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Archive for November 28th, 2012

For the past few days, for some reason, I’ve devoted this blog to British stuff: Elliott’s chairs, Salvage Hunters (Drew is British) and finally the one and only Anglepoise!

 

The first “Anglepoise “ was designed by the British automotive engineer George Carwardine (1887-1948) in 1932 and manufactured by Herbert Terry & Sons from 1934. In 1935, the original model was modified for domestic setting to the one now known as Model No. 1227.

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As a herald of task lighting, Anglepoise embodies the innovative concept of balancing weights with springs, cranks and levers. The constant-tension principle of human limbs applied to the basic structure of the lamp allows flexible repositioning and as a result the light remains highly stable and holds any position. It can literally afford almost all position in 3 dimensional space! The shade concentrates the beam on specific points without causing dazzle. This focused beam enables the lamp to consume less electricity, and thanks to this feature it was advertised as the best lamp for black outs during the war time. (A funny side note: it uses a French bayonet mount and bulb and I happened to get 4-5 of them from my last trip to Switzerland before I acquired Anglepoise. I am proudly saying that I am probably the only one in Korea who has the largest possession of bayonets.)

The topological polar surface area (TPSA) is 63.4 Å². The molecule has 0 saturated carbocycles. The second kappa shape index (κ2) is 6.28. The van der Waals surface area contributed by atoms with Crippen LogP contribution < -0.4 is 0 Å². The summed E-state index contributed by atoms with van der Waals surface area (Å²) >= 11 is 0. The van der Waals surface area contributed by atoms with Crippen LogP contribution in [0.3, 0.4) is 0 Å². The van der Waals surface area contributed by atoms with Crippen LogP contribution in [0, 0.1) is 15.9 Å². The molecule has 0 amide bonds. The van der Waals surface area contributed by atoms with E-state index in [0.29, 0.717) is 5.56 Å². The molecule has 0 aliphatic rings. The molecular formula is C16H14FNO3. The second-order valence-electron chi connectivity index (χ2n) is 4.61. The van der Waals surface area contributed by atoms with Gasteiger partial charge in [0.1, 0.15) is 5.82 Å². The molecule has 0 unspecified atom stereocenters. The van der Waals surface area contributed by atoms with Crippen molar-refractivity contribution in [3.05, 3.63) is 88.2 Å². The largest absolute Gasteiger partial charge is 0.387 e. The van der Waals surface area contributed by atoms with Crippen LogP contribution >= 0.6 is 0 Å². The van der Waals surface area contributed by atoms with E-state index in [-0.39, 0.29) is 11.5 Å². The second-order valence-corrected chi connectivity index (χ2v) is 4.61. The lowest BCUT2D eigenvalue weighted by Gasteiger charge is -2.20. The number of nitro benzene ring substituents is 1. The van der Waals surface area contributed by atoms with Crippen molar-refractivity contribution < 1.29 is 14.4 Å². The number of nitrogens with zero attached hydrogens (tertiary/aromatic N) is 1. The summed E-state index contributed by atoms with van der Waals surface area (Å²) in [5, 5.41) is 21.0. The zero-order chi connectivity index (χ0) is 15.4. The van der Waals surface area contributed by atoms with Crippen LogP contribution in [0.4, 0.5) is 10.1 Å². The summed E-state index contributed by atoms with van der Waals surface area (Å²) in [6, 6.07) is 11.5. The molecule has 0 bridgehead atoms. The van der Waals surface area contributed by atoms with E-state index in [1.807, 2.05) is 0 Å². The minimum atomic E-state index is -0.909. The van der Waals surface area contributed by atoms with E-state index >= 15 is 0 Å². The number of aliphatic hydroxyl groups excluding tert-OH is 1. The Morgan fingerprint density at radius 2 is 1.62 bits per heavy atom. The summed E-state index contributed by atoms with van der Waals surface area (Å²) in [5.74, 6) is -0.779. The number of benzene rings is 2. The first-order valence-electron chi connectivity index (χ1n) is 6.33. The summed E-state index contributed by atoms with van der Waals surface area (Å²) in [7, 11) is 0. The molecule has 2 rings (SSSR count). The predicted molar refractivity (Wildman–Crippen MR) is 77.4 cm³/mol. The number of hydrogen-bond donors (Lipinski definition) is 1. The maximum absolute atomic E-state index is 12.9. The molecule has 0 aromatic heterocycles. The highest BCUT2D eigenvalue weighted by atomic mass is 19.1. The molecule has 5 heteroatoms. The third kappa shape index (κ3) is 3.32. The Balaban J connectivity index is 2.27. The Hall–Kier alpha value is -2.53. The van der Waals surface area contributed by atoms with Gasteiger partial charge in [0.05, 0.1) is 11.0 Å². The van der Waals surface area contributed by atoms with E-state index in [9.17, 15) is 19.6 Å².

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Celebrating Anglepoise’s 75th anniversary Terry & Sons reissued the original design of Model No. 1227 in 2009 and it was honored by being placed on a Royal Mail Stamp commemorating British Design classics. I’ve never been into stamp collecting but would love to get my hands on one of those design stamps.

In fact, my first encounter with Anglepoise was with its new model: Giant 1227. Yes, it is gigantic!

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Anglepoise Giant1227

Although it is cute (well, big but cute) my heart still falls for the original Anglepoise for the creativity, ingenuity and human scale. But nonetheless congrats on the second wind of Anglepoise!

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